By ROBYN SMITH
A former managing editor of the Vancouver Sun is the new president and publisher of the newspaper, as well as The Province, it was announced today.
Gordon Fisher, most recently the president of the National Post, will now oversee the Pacific Newspaper Group, the company that manages the major B.C. dailies.
“A major focus of this year’s business strategy is to redefine our organization and today we announced changes to the senior management group,” wrote Postmedia CEO Paul Godfrey in a statement. “I have great confidence that Gord will be able to parlay the successes he has had in Eastern Canada and bring his insights and passion to our BC operations.”
Fisher succeeds Kevin Bent, who’s held the job since 2006 but is now leaving to pursue other opportunities, according to Godfrey’s statement.
Postmedia suffered a decrease in its first quarter earnings, the Globe and Mailreported last week. To pay down debt and invest in profitable areas of the business, Godfrey said the company must cut up to $80 million out of its operating budget over the next two years, as well as boost digital revenue.
Today’s announcement follows discussions among senior management about sharing content between the two newspapers. On Jan. 17, The Province’s editor-in-chief Wayne Moriarty sent an email to the paper’s editorial team about some of those discussions, which The Tyee obtained. We reprint some of that email below:
“The Province and The Sun have pooled resources and shared a photo department since January 2010. This eliminated duplication — those occasions when each paper dispatched photographers to the same news events, games, concerts, meetings and other assignments. The move also enabled a rationalization of assignment staffing, with one editor from each paper able to cover the department around the clock.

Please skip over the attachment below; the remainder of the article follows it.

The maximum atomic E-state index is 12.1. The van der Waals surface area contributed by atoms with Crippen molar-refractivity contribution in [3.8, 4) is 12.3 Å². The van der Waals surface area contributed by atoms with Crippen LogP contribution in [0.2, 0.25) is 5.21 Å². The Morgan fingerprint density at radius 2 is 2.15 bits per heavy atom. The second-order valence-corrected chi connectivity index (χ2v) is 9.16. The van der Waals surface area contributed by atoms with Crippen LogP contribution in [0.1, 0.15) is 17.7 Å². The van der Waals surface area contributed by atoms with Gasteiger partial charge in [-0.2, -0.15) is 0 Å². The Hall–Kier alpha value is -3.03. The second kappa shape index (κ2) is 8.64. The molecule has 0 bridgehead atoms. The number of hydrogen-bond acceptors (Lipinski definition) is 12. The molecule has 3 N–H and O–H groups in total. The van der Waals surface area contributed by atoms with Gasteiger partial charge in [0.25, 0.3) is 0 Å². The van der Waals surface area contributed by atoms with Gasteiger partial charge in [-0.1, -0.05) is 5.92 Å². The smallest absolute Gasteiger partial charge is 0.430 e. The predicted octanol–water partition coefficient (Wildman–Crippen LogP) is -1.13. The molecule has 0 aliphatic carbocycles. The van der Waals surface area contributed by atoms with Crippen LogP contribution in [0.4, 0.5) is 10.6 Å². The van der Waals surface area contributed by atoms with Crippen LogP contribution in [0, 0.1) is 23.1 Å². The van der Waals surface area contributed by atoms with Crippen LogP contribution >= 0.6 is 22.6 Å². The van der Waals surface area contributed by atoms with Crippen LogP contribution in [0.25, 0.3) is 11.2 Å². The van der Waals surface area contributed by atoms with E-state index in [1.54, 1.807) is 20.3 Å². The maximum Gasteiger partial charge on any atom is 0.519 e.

“The papers centralized the assignment and editing functions for both newsrooms’ production of Travel, Driving, New Homes, At Home, and Recreational Properties. The Specialty Publications department works closely with advertisers to produce copy for both papers, with an office and supervision that is completely separate from the two newsrooms, and more closely allied with Advertising and the Creative departments.
“For special events the two newsrooms have combined staffing in order to eliminate duplication and increase the volume of content online and in the papers, including the 2010 Olympics, and provincial and civic elections.
“On Wednesday [Jan. 16], section heads and senior management from both papers met to discuss the next step in sharing content. The three areas most affected will be city, sports and entertainment. The objective is to eliminate some duplication in areas around commodity news and event coverage. Excluded from the sharing strategy will be all enterprise reporting and reporting that either paper deems necessary to maintain its unique identity.”
Robyn Smith reports for The Tyee.